NHS adopts HeartFlow's AI software that generates a digital 3D model of the heart to help reduce misdiagnosis and tackle coronary heart disease
Saving patients from undergoing invasive bypass surgeries, the use of HeartFlow’s AI-powered software by doctors in the NHS is providing them with a much clearer view of how blood is moving through the coronary arteries.
Key to both identifying and curing heart disease – the number one cause of death worldwide – the US medtech firm’s technology leverages deep learning methods and highly-trained analysts to compile CT data and create a digital, 3D model of a patient’s coronary arteries.
According to a British Heart Foundation report on heart disease and stroke statistics, approximately seven million people live with heart and circulatory disease in the UK, causing 160,000 deaths each year – an average of 435 people each day.
Dr Tim Fairbairn, the clinical lead for cardiac diagnostics at Liverpool Heart and Chest Hospital, said: “Technology like this has helped us make real steps forward when it comes to cardiovascular care.
“As recommended by the National Institute for Health and Care Excellence (NICE), a CTA-first approach is rapidly becoming the most widely used method to identify coronary arteries disease (CAD), but it is limited by the inability to tell us whether the CAD is causing the patient’s chest pain.
“The HeartFlow Analysis allows cardiologists to better determine whether the CAD is significant and causing the chest pain. For the patients themselves, it provides a less invasive and quicker overall diagnostic experience.”
How does the HeartFlow device work?
Traditional diagnostic pathways used to predict disease using blood tests involve an invasive and time-consuming process that takes several stages and can mean that life-threatening defects lead to heart failure before they can be treated.
According to Mayo Clinic, a US nonprofit academic medical centre, CAD develops when the major blood vessels that supply the heart with blood, oxygen and nutrients become damaged or diseased.
In the last decade, significant advancements in CAD treatment have come about through integrating AI, meaning monitoring the heart for life-threatening emergencies is becoming easier for all patients.
Requiring just a CT scan, HeartFlow is a test that identifies problems with blood flow, and gives doctors a prognosis of how serious the conditions might be.
Dr Fairbairn explained to NS Medical Devices: “The data from this scan is then sent securely to HeartFlow in California, via the cloud.
“The software solves millions of complex algorithms to simulate blood flow to the heart. This information helps us understand any areas where blood flow might be compromised. We’re then able to form a diagnosis and treatment plan.”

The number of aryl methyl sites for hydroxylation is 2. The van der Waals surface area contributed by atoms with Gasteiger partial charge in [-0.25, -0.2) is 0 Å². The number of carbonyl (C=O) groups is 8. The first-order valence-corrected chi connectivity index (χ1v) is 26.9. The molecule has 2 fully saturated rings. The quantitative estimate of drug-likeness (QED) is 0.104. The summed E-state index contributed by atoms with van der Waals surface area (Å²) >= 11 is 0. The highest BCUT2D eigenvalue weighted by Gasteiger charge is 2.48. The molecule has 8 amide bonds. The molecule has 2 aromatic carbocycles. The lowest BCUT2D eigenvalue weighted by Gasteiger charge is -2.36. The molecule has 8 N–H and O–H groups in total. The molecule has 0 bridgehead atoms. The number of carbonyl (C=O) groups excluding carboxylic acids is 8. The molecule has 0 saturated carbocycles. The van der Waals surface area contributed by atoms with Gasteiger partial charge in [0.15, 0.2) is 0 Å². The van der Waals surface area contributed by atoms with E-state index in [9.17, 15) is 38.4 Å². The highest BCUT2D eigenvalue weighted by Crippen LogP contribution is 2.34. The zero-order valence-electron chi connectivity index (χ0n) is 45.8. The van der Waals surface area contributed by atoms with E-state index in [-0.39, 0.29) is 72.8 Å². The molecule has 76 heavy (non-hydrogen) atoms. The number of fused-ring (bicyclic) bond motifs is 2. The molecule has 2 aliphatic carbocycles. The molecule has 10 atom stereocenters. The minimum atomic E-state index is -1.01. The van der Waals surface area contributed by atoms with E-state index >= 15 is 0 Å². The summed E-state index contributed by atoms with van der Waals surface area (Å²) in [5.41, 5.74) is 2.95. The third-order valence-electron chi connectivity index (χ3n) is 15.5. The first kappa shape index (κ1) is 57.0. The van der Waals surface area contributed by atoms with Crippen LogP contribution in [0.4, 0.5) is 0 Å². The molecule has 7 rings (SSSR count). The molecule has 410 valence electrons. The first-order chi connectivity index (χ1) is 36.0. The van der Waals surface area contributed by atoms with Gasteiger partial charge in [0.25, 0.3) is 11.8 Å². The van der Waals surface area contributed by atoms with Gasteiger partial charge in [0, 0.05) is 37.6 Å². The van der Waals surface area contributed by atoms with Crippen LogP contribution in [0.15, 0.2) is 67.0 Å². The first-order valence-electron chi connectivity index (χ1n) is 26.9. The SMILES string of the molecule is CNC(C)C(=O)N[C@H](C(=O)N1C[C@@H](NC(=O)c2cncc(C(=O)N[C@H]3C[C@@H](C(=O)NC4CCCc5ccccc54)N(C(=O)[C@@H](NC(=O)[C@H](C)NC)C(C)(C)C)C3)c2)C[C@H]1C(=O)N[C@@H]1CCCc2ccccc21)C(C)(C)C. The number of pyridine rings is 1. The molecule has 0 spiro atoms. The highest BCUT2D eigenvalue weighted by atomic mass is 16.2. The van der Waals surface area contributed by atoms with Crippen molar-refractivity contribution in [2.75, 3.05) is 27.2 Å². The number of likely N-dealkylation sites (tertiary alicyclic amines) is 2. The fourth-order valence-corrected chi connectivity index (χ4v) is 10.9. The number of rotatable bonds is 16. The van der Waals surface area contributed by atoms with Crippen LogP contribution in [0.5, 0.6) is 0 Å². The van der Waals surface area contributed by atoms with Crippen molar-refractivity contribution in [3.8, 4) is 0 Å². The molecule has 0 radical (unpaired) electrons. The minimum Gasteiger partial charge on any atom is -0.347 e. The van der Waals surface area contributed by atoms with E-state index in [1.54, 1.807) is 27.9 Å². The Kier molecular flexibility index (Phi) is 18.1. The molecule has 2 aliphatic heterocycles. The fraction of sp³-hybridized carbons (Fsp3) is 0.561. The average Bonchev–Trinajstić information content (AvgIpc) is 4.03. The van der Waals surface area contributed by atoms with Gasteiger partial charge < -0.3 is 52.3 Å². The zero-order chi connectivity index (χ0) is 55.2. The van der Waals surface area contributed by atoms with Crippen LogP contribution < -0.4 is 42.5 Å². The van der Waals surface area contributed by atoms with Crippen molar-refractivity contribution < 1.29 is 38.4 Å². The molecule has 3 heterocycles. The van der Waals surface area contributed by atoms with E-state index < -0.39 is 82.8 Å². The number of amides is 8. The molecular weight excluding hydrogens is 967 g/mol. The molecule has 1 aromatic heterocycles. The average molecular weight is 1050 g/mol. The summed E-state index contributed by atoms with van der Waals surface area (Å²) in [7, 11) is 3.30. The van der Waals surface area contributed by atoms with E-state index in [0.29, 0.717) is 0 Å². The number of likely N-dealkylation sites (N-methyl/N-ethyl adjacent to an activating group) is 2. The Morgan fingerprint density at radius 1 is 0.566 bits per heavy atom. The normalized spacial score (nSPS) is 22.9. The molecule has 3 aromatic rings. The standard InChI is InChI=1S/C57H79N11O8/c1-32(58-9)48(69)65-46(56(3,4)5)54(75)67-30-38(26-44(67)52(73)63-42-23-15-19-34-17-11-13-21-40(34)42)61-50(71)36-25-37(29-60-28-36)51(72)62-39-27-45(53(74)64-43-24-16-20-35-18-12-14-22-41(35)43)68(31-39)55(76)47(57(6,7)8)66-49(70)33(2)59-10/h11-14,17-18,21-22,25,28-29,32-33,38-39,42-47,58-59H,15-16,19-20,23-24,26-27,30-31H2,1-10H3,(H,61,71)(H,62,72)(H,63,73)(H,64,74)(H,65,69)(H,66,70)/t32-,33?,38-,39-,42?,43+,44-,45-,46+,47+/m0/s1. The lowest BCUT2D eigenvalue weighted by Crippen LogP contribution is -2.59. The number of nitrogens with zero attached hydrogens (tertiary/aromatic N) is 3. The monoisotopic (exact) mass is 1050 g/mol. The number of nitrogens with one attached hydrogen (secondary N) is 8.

HeartFlow’s current algorithm is trained using data from almost 10,000 patients, all of which has been de-identified, preventing a person’s identity from being connected with information, and is stored locally by the hospital or practice.
How is HeartFlow working with the NHS to save $11.5m a year ?
The HeartFlow Analysis was chosen as a new technology to be funded by the Innovation and Technology Payment (ITP) programme last year, an initiative designed to accelerate the roll-out of latest technology across the UK.
The ITP designation for the HeartFlow Analysis came after NICE recommended it as the most cost-effective option, after evaluating that the use of this technology could save the NHS up to $271 per patient, equivalent to $11m a year when diagnosing CAD in patients.
Dr Fairbairn says these cost savings come from being able to avoid expensive, unnecessary procedures and focusing time in the catheterisation lab on those who really need it.
Previously, cardiologists were required to carry out angiograms – a type of X-ray coupled with dye injected into the blood vessels of the heart to detect certain risks – to achieve the same level of information the Heart Analysis provides without exploratory surgery.
He said: “While the technology doesn’t completely negate the need for invasive procedures, it offers cardiologists a much clearer view of how blood is moving through the coronary arteries.
“This often impacts the next steps taken. Studies have shown that the information produced from CT scans which have undergone the HeartFlow Analysis changed a doctor’s recommended treatment plan in two thirds of patients.
“The majority could be treated with medication only, as opposed to needing intervention like stenting or bypass surgery.”
HeartFlow is currently used in over 35 hospitals across NHS England and was recently awarded a second-round of funding under the NHS’ ITP programme.
What’s next for HeartFlow?
The team in California is currently working on a tool called HeartFlow Planner, an interactive tool that enables interventional cardiologists and heart teams to modify vessels virtually, and thereby determine the optimal treatment strategy prior to an invasive procedure.
Last month, it announced new data from a study that included 101 patients, highlighted the benefit of using its real-time interactive tool as it led to a change in treatment strategy in 45% of patients with CAD and reduced the need for invasive physiology.
“This is a real-time, non-invasive interactive planning tool that will help us to explore different treatment options by virtually modifying the cardiac blood vessels,” said Dr Fairbairn.
“It’s going through regulatory clearance at the moment but is anticipated to launch later this year.”